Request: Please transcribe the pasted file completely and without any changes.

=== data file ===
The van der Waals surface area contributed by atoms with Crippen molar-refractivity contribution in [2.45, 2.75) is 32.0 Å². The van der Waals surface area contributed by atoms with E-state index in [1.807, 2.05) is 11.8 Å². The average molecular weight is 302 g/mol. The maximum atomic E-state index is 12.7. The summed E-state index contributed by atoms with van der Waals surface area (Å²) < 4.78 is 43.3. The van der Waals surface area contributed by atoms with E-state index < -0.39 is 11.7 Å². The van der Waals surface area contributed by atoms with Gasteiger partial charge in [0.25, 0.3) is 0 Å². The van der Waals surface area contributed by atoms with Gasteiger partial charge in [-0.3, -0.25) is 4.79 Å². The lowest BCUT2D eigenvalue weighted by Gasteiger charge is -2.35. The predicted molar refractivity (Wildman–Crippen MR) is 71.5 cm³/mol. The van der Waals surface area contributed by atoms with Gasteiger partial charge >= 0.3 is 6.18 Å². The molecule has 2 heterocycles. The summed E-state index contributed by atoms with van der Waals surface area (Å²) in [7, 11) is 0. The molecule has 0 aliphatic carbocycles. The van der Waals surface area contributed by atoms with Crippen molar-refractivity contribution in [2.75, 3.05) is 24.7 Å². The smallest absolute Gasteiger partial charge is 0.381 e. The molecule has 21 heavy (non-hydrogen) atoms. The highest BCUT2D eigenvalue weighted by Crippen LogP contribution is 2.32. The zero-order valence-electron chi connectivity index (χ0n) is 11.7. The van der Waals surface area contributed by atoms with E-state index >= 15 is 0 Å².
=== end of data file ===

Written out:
The van der Waals surface area contributed by atoms with Crippen molar-refractivity contribution in [2.45, 2.75) is 32.0 Å². The van der Waals surface area contributed by atoms with E-state index in [1.807, 2.05) is 11.8 Å². The average molecular weight is 302 g/mol. The maximum atomic E-state index is 12.7. The summed E-state index contributed by atoms with van der Waals surface area (Å²) < 4.78 is 43.3. The van der Waals surface area contributed by atoms with E-state index < -0.39 is 11.7 Å². The van der Waals surface area contributed by atoms with Gasteiger partial charge in [0.25, 0.3) is 0 Å². The van der Waals surface area contributed by atoms with Gasteiger partial charge in [-0.3, -0.25) is 4.79 Å². The lowest BCUT2D eigenvalue weighted by Gasteiger charge is -2.35. The predicted molar refractivity (Wildman–Crippen MR) is 71.5 cm³/mol. The van der Waals surface area contributed by atoms with Gasteiger partial charge >= 0.3 is 6.18 Å². The molecule has 2 heterocycles. The summed E-state index contributed by atoms with van der Waals surface area (Å²) in [7, 11) is 0. The molecule has 0 aliphatic carbocycles. The van der Waals surface area contributed by atoms with Crippen molar-refractivity contribution in [2.75, 3.05) is 24.7 Å². The smallest absolute Gasteiger partial charge is 0.381 e. The molecule has 21 heavy (non-hydrogen) atoms. The highest BCUT2D eigenvalue weighted by Crippen LogP contribution is 2.32. The zero-order valence-electron chi connectivity index (χ0n) is 11.7. The van der Waals surface area contributed by atoms with E-state index >= 15 is 0 Å².